Republicans Not So Tough on Crime

GOP leadership agrees to budget deal despite opposition to prison reform. Plus, more bad housing news and Oakland voters pass pot tax.

The state Legislature finally approved a budget compromise that
nearly closes a $26.3 billion deficit, while saving state parks and
sparing local governments from further cuts. But the deal came close to
being derailed when state Republican leaders grew angry over a plan by
Governor Arnold Schwarzenegger to lessen California’s prison population
by about 27,000 inmates. In the end, however, it appeared that the GOP
was more concerned about looking tough on crime than actually holding
up the budget.

The state had become the laughingstock of the nation as it issued
IOUs to pay its debts. Finally, lawmakers struck a deal, but some
Republicans said they would never go along with the plan to slash $1.2
billion from the Department of Corrections. Schwarzenegger’s proposal
would have lowered the state’s prison population from about 168,000 to
141,000 over time by converting some non-violent felonies into
misdemeanors and allowing more low-risk offenders to spend their time
outside prison wearing ankle monitors.

The GOP leadership backed off its threat after Democrats and the
governor promised that the prison-reform plan would be negotiated
separately from the budget in August, the San Francisco
Chronicle reported. The about-face effectively means the
governor’s proposal likely will pass because it will only require a
simple majority vote to get through the Legislature separately —
and Republicans don’t have enough votes to block it. So by agreeing to
separate the plan from the budget, the Republicans essentially decided
to go along with it. In other words, Republicans were more concerned
about not voting for prison reform than killing it.

The deal also requires most state offices to close three times a
month. The closures not only will result in longer lines, but amount to
a 15 percent pay cut for state workers. Yet even with the cuts, the
deal fell short of closing California’s $26.3 billion budget gap. As a
result, the state’s financial problems will continue next year, the
Chronicle reported. In reaching the compromise, lawmakers used a
series of accounting gimmicks along with significant cuts to state
services. The governor plans to use his line-item-veto powers to
achieve more cuts and balance the budget overall.

The budget deal also was threatened by city and county governments
because of a plan by state lawmakers to raid local coffers. The Alameda
County Board of Supervisors even voted last week to endorse a plan to
sue the state. But then after intense lobbying from big-city mayors,
the Legislature tabled a proposal to take nearly $1 billion in local
gas tax revenues. The budget compromise also set aside the governor’s
controversial plan to close nearly all of California’s 200-plus state

More Troubling Housing News

The good news about the budget was offset by more troubling reports
on the housing crisis. Although the number of foreclosures in the Bay
Area dropped in the past few months, the total number of defaults
jumped significantly. The development raised fears that the housing
downturn, which looked to be easing, may actually worsen. There were
nearly 20,000 default notices issued in the Bay Area from April through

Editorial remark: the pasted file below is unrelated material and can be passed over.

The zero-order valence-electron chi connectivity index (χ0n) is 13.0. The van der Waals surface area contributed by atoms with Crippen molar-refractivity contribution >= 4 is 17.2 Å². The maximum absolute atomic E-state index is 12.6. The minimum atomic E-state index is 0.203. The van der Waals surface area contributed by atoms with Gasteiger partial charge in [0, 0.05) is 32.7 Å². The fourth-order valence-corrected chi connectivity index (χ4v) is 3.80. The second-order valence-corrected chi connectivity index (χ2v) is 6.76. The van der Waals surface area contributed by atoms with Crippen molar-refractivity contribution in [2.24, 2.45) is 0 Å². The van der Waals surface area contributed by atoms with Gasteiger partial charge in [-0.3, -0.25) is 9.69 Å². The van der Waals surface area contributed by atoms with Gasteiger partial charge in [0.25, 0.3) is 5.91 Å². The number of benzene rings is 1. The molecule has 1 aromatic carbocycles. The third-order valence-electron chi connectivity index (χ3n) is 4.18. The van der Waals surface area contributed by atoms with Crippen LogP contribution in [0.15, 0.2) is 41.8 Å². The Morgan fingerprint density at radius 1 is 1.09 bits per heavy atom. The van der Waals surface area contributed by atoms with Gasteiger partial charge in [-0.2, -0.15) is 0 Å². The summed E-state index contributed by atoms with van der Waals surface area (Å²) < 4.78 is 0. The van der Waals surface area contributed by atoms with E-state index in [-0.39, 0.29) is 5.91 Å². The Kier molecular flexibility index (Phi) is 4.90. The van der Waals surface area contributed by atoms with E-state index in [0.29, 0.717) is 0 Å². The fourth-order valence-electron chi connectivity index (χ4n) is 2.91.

June, a jump of 7.3 percent over last year, the Chron reported.
Economists were especially worried because a significant portion of the
increase occurred in wealthier areas that had been previously insulated
from the foreclosure crisis. That means that more middle- and
upper-middle-income residents are having a tougher time making ends
meet. If the trend continues, it could lead to a widening of the
housing crisis, putting any hope of an economic recovery further in

Oakland Voters Approve Pot Measure

In Oakland, city officials avoided more financial problems when
voters approved four budget measures in last week’s election. Voters
agreed to raise taxes on medical marijuana and hotel rooms, and slash
the amount of money the city spends on after-school programs. Voters
also agreed to close a loophole that allows corporate entities to avoid
property transfer tax on real estate when the ownership of the entity
changes during a merger, consolidation, or acquisition.

All four measures won with at least 71 percent of the vote. The
outcome could help the city’s general fund by $11.2 million next year.
It was welcome news following the recent revelation that the city
likely will receive less than a third of a $67 million federal grant it
requested and may have to lay off police officers.

Three-Dot Roundup

Speaking of Oakland cops, the police officer’s union appeared ready
late last week to approve a 7.5 percent cut in compensation, according
to the Oakland Tribune. Other city employee unions agreed to a
10 percent reduction, but negotiations with the police were more
difficult because the cops’ union already had a signed contract, while
the other unions were negotiating new ones. … A development team led
by politically connected businessman Phil Tagami won approval from the
Oakland Port Commission to redevelop the port’s half of the former Army
Base. Tagami also is the frontrunner to develop the city’s half,
although a group of city employees wants him to partner with a
competing development team, according to the Tribune. Tagami
plans for industrial uses and port support services at the base, while
the other team wants to build a giant retail center. … And the
Chron reported that Dianne Feinstein and other Congressional
moderates and Blue Dogs are holding up President Obama’s health-care
reform plans. The longtime senator from California says she’s worried
about the long-term costs of the plan.


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